Yellowface in Princeton University’s 20th-Century Triangle Club

Recently, we’ve been getting a lot of questions about the history of racism at Princeton University. As we’ve worked to help those trying to research this topic, we realized that we’ve highlighted some types of racism more than others on this blog. In order to help researchers locate materials that may assist them in constructing a fuller picture of the history of white supremacy at Princeton, today’s post considers some examples of racism against Asians through the lens of yellowface in Triangle Club performances in the first half of 20th century.

Yellowface is a form of minstrelsy that mocks East Asians. It rose in popularity in the United States in the late 19th and early 20th centuries and was closely linked to anti-Black prejudice. As Krystyn R. Moon has explained, both blackface minstrelsy and yellowface are uniquely American phenomena, and yellowface drew on the tropes of blackface (including physical caricature, hybridized musical styles, and deliberate mockery of accents and dialects) to convey messages about nonwhite inferiority. Blackface primed audiences to understand the underlying meaning of yellowface. Yellowface became one of many ways Americans expressed strong anti-Asian (especially anti-Chinese) sentiment in this period and emphasized the idea that Asians could never become Americans.

As was the case nationwide, blackface minstrelsy seems to have predated yellowface at Princeton. This image is taken from the 1889 Bric-a-Brac.

Alongside the examples of redface and blackface in the University Archives, we also find incidents of yellowface in Princeton’s past. White students frequently played roles of non-white characters in the Triangle Club prior to World War II. Though the most common non-white characters they played were Native Americans, there were also a handful of East Asian characters in Triangle productions. These show evidence of the minstrelsy inherent in yellowface. Continue reading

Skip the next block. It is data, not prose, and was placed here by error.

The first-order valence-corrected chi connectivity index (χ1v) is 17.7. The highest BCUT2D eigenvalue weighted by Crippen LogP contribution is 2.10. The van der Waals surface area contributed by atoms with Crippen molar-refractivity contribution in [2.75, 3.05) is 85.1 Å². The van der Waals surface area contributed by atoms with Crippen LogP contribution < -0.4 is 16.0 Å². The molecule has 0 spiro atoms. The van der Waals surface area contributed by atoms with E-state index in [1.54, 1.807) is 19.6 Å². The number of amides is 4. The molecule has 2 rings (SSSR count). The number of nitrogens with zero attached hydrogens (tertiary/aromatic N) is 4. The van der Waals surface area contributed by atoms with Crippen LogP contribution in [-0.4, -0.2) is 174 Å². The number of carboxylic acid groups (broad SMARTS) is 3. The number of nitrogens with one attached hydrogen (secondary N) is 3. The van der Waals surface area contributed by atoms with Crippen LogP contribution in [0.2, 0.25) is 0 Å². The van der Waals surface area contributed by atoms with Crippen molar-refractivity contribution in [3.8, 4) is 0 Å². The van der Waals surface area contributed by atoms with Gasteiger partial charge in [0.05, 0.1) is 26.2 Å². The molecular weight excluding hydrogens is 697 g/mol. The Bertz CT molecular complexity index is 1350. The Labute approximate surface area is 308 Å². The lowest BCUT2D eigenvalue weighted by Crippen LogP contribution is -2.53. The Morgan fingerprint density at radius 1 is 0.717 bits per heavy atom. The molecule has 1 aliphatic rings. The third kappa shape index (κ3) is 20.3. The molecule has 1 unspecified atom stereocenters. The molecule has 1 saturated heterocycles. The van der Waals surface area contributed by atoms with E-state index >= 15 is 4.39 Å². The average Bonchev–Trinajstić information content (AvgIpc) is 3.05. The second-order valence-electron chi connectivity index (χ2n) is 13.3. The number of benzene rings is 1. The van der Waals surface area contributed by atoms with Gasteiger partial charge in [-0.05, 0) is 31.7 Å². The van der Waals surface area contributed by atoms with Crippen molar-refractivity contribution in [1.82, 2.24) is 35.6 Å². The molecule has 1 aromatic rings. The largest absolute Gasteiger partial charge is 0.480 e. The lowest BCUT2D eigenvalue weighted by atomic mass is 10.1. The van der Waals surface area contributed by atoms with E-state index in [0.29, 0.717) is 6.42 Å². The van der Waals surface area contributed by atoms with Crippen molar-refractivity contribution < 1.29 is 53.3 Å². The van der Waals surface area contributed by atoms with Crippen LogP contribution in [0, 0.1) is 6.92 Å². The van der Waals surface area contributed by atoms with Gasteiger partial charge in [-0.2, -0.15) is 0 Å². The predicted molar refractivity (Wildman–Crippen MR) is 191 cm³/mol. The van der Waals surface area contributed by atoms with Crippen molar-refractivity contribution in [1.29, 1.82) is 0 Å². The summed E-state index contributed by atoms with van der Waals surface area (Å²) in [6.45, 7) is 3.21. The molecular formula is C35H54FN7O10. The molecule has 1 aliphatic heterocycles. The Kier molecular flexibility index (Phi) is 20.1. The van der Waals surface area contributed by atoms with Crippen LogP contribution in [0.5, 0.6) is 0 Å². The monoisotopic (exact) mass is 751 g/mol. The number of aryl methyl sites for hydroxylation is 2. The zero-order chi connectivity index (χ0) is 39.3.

This Week in Princeton History for February 18-24

In this week’s installment of our recurring series bringing you the history of Princeton University and its faculty, students, and alumni, hazing makes national headlines, McCarter Theater opens, and more.

February 18, 1878—During a particularly severe outbreak of hazing, a gunfight breaks out on Nassau Street between freshmen and sophomores, with one student being shot in the thigh. Coverage in the national Police Gazette will follow.

Full-page ad from the Daily Princetonian.

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Guide to Princeton-Related Theater Collections Now Online

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Princeton students in The Honorable Julius Caesar, the 1892-1893 Triangle Club production. From AC122 Triangle Club Records box 93.

From Triangle and Intime to the Princeton Mime Company, Quipfire!, and many more, all collections in the Princeton University Archives related to campus theater groups and venues are now described online and available for research in the Mudd Manuscript Library.

A guide outlining 28 different collections about theater at Princeton is also now available online. While intended to be thorough, the libguide is not exhaustive, and additions are welcome.